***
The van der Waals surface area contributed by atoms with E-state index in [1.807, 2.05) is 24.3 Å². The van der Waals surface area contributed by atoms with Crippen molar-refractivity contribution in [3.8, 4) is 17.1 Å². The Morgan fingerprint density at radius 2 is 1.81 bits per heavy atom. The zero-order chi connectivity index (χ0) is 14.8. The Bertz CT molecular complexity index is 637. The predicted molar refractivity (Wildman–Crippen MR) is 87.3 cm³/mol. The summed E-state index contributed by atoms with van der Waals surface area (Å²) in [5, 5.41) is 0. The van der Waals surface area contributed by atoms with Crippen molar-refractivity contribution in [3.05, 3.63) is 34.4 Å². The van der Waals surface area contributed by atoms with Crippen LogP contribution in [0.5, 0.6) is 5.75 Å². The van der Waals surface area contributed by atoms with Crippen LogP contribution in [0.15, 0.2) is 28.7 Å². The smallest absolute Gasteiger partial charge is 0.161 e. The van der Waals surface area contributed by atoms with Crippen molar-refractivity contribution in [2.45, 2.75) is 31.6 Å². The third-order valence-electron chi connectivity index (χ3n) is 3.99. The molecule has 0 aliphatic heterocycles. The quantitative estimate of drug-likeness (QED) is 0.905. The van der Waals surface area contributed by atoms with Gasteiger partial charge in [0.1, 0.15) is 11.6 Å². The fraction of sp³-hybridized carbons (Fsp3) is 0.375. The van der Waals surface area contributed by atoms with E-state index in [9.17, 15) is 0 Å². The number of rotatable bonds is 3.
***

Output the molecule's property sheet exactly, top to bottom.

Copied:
The van der Waals surface area contributed by atoms with E-state index in [1.807, 2.05) is 24.3 Å². The van der Waals surface area contributed by atoms with Crippen molar-refractivity contribution in [3.8, 4) is 17.1 Å². The Morgan fingerprint density at radius 2 is 1.81 bits per heavy atom. The zero-order chi connectivity index (χ0) is 14.8. The Bertz CT molecular complexity index is 637. The predicted molar refractivity (Wildman–Crippen MR) is 87.3 cm³/mol. The summed E-state index contributed by atoms with van der Waals surface area (Å²) in [5, 5.41) is 0. The van der Waals surface area contributed by atoms with Crippen molar-refractivity contribution in [3.05, 3.63) is 34.4 Å². The van der Waals surface area contributed by atoms with Crippen LogP contribution in [0.5, 0.6) is 5.75 Å². The van der Waals surface area contributed by atoms with Crippen LogP contribution in [0.15, 0.2) is 28.7 Å². The smallest absolute Gasteiger partial charge is 0.161 e. The van der Waals surface area contributed by atoms with Crippen molar-refractivity contribution in [2.45, 2.75) is 31.6 Å². The third-order valence-electron chi connectivity index (χ3n) is 3.99. The molecule has 0 aliphatic heterocycles. The quantitative estimate of drug-likeness (QED) is 0.905. The van der Waals surface area contributed by atoms with Gasteiger partial charge in [0.1, 0.15) is 11.6 Å². The fraction of sp³-hybridized carbons (Fsp3) is 0.375. The van der Waals surface area contributed by atoms with E-state index in [9.17, 15) is 0 Å². The number of rotatable bonds is 3.